The laser is 50 years young May 16, when Theodore Maiman built the first working laser at Hughes Research Labs. While initially leveraged toward military applications such as targeting, the laser eventually found its way to a wide variety of civilian uses, from communications and rock-concert visuals to CD players and tattoo removal. Although Maiman is credited with building the first working laser, a number of other researchers and scientists spent the decades following World War II developing new theories about the technology. Albert Einstein is credited with theorizing about stimulated emission, the physics underlying lasers, as far back as 1917.
Happy birthday, laser technology: May 16 marks the 50th
anniversary of Theodore Maiman's development of the world's first working Light
Amplification by Simulated Emission of Radiation (LASER, or laser, for those
with an aversion to all-caps) apparatus, which subsequently became a valued
tool for industries ranging from defense to medical, not to mention
science-fiction writers and video-game designers in need of a good weapon.
Maiman was a researcher at Hughes Research Labs when he
constructed that first laser in 1960. While the technology's underlying physics
had been theorized by Albert Einstein as far back as 1917, several steps
intervened between pie-in-the-sky postulation and gee-whiz operational model: First,
researchers developed the Maser (Microwave Amplification by Stimulated Emission
of Radiation), which also relied on Einstein's postulations about stimulated
emissions; only then did they attempt to build an "optical maser," which would
amplify light as opposed to microwaves. In the interest of accuracy and
brevity, "optical maser" eventually found itself transmuted to "laser."
"Hughes' and Ted Maiman's laser work was an evolution of
MASER work from the 1940s and -50s that tried to create more powerful microwave
sources to improve things like the capability of radar systems," Daniel
Nieuwsma, who worked with Hughes Aircraft Company's Laser Engineering Division
in the late 1970s, told
Scientific American in a May 14 interview. "[Maiman] worked his way up to
the laser [which uses light waves] as a way to get even more power."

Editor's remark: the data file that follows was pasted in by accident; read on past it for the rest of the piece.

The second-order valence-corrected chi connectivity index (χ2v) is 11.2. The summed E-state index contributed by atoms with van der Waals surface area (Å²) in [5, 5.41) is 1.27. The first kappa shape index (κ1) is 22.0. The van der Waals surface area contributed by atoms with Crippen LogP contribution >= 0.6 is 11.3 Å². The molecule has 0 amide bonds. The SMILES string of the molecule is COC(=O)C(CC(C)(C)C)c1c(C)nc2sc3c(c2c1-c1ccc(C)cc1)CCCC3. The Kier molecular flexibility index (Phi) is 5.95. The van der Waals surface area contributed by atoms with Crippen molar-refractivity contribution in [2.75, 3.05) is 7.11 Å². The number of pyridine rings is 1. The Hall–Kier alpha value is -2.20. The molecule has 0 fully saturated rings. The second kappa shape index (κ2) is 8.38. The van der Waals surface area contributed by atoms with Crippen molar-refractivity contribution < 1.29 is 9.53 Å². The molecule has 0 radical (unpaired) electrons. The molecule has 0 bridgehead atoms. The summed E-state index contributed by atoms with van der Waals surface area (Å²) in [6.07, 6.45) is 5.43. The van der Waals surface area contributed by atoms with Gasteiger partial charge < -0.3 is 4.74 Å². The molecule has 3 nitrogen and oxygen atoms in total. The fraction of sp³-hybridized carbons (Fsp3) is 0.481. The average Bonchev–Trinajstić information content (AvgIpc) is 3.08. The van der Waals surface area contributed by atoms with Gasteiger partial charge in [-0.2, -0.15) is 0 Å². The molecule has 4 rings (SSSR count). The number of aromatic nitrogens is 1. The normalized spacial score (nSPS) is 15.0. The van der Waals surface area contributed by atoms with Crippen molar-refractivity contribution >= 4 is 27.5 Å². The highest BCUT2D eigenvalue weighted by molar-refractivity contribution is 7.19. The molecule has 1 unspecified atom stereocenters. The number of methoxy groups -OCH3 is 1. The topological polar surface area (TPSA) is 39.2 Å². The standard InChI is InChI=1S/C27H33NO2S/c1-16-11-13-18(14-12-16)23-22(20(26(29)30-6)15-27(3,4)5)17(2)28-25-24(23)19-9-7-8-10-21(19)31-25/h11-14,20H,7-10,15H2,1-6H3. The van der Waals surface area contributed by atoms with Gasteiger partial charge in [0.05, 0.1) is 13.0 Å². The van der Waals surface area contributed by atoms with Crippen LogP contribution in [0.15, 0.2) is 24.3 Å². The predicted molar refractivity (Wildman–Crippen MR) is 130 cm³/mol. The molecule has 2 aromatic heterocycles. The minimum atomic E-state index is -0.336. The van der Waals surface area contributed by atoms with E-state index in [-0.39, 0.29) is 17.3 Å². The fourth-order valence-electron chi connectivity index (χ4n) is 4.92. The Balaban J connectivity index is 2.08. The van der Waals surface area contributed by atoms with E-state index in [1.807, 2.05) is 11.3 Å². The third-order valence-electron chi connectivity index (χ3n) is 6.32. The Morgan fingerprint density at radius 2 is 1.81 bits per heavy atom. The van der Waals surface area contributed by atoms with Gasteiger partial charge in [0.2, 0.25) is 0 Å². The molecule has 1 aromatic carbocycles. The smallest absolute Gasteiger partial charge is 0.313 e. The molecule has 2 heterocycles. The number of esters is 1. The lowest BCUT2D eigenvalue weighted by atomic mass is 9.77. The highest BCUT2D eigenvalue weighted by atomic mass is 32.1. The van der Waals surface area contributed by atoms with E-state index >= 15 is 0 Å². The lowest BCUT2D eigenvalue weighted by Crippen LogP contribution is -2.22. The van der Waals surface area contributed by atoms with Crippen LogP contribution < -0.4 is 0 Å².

The first working laser might have been bolted together at
Hughes Research Labs, but a simultaneous exploration and development of the
technology was already under way at a number of other facilities. Bell Labs
earned a patent for an optical maser, despite not having built one, in 1958.
As befitting Hughes Research Labs' position as a defense
contractor, researchers began working with the U.S. military to study the
laser's potential applications for weapons guidance and radar.
"I was hired to help bring in some of the lasers out of labs
and into production," Nieuwsma told Scientific American. "Part of this was
using lasers to make range finders or target designators that soldiers could
use on the ground to illuminate a target for aircraft." However, he added, work
on non-military applications such as laser welders and semiconductor lasers for
consumer applications were under development throughout the 1960s, in places
such as General Electric and Raytheon.
Raytheon, along with General Motors and Boeing, would
purchase a portion of Hughes Research Labs during the facility's existence;
Raytheon sold its portion three years ago. To mark the 50th anniversary,
has posted a celebratory Website that, perhaps inevitably, details its
various laser-based advances in the military, communications and science
These days, of course, lasers can be found in everything
from CD and DVD players to medical equipment to rock concerts. Deleting old
tattoos and providing visual accompaniment to 5-minute guitar solos may not be
what Einstein or Maiman envisioned, applications-wise-but it goes to show how
even the most esoteric bits of physics theory can, with a lot hard work and
even more money and time, eventually find their way into everyday use.
Nicholas Kolakowski is a staff editor at eWEEK, covering Microsoft and other companies in the enterprise space, as well as evolving technology such as tablet PCs. His work has appeared in The Washington Post, Playboy, WebMD, AARP the Magazine, AutoWeek, Washington City Paper, Trader Monthly, and Private Air. He lives in Brooklyn, New York.